Major nutritional issues in the management of Parkinson's disease

  title={Major nutritional issues in the management of Parkinson's disease},
  author={Michela Barichella and Emanuele Cereda and Gianni Pezzoli},
  journal={Movement Disorders},
As with other neurodegenerative diseases, neurologic and nutritional elements may interact affecting each other in Parkinson's disease (PD). However, the long‐term effects of such interactions on prognosis and outcome have not been given much attention and are poorly addressed by current research. Factors contributing to the clinical conditions of patients with PD are not only the basic features of PD, progression of disease, and the therapeutic approach but also fiber and nutrient intakes (in… 
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It is demonstrated that disease duration, severity of motor and psychiatric symptoms (depression, anxiety, and fatigue) and fatigue are associated with nutritional status in PD.
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Together, protein-restricted diets are an effective approach to improve motor fluctuations in PD patients, while long-term adherence to these diets requires monitoring for side effects.
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It is demonstrated that patients with advanced stage MSA may develop malnutrition in the absence of a decrease in BMI, and serum albumin level may be useful for evaluating nutritional changes in MSA patients.
What increases the risk of malnutrition in Parkinson's disease?


Impact of nutritional status on the evolution of Alzheimer's disease and on response to acetylcholinesterase inhibitor treatment.
It is indicated that AD patients living at home with a caregiver are frequently at risk of undernutrition, and undernourished patients appear to be those who best respond to AChEI treatment.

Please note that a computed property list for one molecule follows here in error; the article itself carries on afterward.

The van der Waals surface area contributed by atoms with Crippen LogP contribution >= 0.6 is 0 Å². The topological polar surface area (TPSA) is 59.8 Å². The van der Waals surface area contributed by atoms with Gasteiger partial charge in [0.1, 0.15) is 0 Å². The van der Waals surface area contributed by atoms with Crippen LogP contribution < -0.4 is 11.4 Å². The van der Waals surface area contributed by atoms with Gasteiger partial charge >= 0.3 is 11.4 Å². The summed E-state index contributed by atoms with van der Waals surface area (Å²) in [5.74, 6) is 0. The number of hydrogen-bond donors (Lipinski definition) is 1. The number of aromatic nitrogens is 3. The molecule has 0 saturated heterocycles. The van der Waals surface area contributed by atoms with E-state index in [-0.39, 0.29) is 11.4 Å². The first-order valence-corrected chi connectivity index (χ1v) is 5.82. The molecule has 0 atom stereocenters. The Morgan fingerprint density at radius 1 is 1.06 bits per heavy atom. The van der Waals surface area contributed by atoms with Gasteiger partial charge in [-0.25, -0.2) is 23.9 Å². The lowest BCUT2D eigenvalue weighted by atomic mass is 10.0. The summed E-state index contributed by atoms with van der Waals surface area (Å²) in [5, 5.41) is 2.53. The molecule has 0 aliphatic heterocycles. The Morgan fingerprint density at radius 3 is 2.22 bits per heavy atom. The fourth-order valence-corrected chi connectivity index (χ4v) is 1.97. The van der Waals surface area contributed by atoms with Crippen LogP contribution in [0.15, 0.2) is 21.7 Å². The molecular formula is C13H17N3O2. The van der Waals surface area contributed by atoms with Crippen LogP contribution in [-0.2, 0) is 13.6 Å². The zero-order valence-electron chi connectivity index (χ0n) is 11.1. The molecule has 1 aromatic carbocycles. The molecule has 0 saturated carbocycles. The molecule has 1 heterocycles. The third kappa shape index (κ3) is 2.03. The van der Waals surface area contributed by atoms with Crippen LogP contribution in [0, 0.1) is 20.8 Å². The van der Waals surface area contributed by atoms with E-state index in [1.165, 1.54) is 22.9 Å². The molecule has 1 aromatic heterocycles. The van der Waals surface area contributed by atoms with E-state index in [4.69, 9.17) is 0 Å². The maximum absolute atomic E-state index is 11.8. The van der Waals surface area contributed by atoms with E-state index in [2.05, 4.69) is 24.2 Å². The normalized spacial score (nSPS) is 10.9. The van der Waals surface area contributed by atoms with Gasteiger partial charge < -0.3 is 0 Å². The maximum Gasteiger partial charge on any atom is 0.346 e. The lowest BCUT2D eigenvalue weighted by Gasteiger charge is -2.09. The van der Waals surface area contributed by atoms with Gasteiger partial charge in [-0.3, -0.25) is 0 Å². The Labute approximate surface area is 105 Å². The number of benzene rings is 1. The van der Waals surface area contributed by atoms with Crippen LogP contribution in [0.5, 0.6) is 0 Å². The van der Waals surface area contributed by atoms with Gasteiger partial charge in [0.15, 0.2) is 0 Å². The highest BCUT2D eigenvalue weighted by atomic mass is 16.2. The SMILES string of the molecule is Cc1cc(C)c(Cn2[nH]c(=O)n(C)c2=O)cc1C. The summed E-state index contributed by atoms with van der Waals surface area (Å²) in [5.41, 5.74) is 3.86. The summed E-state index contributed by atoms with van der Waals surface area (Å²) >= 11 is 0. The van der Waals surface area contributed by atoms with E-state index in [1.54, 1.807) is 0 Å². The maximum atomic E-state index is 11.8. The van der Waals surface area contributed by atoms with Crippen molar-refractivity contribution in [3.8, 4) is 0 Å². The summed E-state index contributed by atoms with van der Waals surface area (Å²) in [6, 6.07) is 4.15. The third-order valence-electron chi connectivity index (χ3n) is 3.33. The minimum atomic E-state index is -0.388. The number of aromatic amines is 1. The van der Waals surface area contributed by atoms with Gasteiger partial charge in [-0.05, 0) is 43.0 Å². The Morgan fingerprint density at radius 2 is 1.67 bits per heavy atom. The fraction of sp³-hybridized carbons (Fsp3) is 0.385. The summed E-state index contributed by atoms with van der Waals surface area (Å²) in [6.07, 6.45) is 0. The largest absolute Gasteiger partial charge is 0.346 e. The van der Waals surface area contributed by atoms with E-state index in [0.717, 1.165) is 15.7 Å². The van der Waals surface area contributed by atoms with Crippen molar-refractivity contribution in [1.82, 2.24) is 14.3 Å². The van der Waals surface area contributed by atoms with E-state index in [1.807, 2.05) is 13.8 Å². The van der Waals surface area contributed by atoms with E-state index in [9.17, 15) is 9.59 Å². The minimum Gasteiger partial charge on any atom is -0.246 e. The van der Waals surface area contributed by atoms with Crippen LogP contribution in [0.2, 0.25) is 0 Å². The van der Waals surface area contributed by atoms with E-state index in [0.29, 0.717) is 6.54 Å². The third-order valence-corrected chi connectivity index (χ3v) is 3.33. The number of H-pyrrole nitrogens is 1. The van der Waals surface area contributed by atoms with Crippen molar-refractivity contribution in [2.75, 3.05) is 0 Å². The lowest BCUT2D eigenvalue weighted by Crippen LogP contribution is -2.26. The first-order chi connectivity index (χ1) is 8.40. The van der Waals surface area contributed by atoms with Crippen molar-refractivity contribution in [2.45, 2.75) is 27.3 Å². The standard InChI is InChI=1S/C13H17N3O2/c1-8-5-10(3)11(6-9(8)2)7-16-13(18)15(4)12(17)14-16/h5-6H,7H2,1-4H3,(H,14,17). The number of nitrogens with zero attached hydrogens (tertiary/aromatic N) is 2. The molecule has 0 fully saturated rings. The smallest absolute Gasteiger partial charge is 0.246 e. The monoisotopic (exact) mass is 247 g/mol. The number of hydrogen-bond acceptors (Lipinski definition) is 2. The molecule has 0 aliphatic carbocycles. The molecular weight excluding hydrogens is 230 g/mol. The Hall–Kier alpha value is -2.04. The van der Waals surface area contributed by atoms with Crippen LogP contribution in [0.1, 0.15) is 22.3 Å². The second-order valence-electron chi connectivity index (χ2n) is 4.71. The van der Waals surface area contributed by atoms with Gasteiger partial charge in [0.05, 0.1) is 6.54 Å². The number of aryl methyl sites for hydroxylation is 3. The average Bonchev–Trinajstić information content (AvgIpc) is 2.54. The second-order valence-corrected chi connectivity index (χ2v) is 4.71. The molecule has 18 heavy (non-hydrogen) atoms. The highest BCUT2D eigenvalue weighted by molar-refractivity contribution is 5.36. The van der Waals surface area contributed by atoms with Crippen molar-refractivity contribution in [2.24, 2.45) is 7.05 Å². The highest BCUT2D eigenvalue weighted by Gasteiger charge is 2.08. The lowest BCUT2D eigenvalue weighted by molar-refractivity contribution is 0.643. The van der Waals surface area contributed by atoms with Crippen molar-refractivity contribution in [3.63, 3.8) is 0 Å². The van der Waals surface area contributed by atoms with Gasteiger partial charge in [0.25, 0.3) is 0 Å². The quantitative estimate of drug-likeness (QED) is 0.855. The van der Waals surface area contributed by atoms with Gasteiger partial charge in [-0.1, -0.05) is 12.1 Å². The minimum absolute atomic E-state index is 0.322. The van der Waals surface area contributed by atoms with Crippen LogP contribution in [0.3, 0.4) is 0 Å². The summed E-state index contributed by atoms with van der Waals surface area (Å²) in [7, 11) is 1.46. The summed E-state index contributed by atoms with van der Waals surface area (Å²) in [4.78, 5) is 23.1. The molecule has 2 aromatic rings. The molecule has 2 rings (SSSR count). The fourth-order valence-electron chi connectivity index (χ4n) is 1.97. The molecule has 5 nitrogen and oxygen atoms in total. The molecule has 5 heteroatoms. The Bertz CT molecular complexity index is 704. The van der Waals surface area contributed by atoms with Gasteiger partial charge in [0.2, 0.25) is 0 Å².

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Weight loss in Parkinson’s disease
Attention must be paid as well to motor symptoms to prevent or reverse weight loss in PD patients, and to enhance glucose metabolism resulting in enhanced energy expenditure.
Diet, body size and micronutrient status in Parkinson's disease.
Nutritional status was assessed in a group of patients with Parkinson's disease. Weight loss since the onset of disease occurred in 52% of the patients and 22% had lost more than 12.8 kg. Although
A study of the nutritional status of elderly patients with Parkinson's disease.
Dietary analysis showed a higher daily intake of calories in the patients which was derived from an increased carbohydrate intake, and Parkinson's disease patients lose weight in spite of an increased calorie intake.
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An overview on epidemiological studies addressing a possible relation of dietary compounds and the risk for Parkinson’s disease is given.
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Avoidance of solid food in weight losing older patients with Parkinson's disease.
Parkinson's disease patients with weight loss seemed to avoid solid food, partly because of eating difficulties, but weight loss was associated with female gender, eating difficulties related to activities of daily living and preference towards soft food, but negatively correlated with age.
Effect of daytime protein restriction on nutrient intakes of free-living Parkinson's disease patients.
It is concluded that healthy and highly motivated patients can maintain adequate intakes of most nutrients while restricting daytime protein intake, however, nutrient intakes might be compromised in patients whose regular diets are marginally adequate.
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